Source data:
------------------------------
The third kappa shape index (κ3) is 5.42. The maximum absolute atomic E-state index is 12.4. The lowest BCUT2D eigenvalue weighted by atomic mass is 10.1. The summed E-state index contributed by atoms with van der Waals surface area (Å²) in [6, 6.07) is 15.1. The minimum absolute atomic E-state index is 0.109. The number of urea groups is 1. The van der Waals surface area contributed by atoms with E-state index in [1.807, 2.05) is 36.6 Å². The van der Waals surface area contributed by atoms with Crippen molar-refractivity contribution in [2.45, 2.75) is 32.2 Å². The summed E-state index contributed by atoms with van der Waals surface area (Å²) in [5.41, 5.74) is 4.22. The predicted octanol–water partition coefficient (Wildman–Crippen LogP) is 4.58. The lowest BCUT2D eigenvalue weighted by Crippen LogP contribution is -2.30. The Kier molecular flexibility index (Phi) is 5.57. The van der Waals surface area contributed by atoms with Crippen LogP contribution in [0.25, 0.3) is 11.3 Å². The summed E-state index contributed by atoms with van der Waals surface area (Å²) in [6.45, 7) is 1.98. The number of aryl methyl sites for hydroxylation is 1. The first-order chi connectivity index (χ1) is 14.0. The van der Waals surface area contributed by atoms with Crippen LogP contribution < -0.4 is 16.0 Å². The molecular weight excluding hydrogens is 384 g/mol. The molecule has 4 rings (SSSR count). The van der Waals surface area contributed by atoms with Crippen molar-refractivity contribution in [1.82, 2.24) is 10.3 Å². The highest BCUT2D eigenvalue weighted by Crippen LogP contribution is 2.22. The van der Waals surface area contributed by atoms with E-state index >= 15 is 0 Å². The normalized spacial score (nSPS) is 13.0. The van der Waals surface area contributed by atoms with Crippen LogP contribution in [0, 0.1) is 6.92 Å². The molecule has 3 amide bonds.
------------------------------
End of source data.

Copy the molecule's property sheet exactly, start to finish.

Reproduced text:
The third kappa shape index (κ3) is 5.42. The maximum absolute atomic E-state index is 12.4. The lowest BCUT2D eigenvalue weighted by atomic mass is 10.1. The summed E-state index contributed by atoms with van der Waals surface area (Å²) in [6, 6.07) is 15.1. The minimum absolute atomic E-state index is 0.109. The number of urea groups is 1. The van der Waals surface area contributed by atoms with E-state index in [1.807, 2.05) is 36.6 Å². The van der Waals surface area contributed by atoms with Crippen molar-refractivity contribution in [2.45, 2.75) is 32.2 Å². The summed E-state index contributed by atoms with van der Waals surface area (Å²) in [5.41, 5.74) is 4.22. The predicted octanol–water partition coefficient (Wildman–Crippen LogP) is 4.58. The lowest BCUT2D eigenvalue weighted by Crippen LogP contribution is -2.30. The Kier molecular flexibility index (Phi) is 5.57. The van der Waals surface area contributed by atoms with Crippen LogP contribution in [0.25, 0.3) is 11.3 Å². The summed E-state index contributed by atoms with van der Waals surface area (Å²) in [6.45, 7) is 1.98. The number of aryl methyl sites for hydroxylation is 1. The first-order chi connectivity index (χ1) is 14.0. The van der Waals surface area contributed by atoms with Crippen LogP contribution < -0.4 is 16.0 Å². The molecular weight excluding hydrogens is 384 g/mol. The molecule has 4 rings (SSSR count). The van der Waals surface area contributed by atoms with Crippen molar-refractivity contribution in [1.82, 2.24) is 10.3 Å². The highest BCUT2D eigenvalue weighted by Crippen LogP contribution is 2.22. The van der Waals surface area contributed by atoms with E-state index >= 15 is 0 Å². The normalized spacial score (nSPS) is 13.0. The van der Waals surface area contributed by atoms with Crippen LogP contribution in [0, 0.1) is 6.92 Å². The molecule has 3 amide bonds.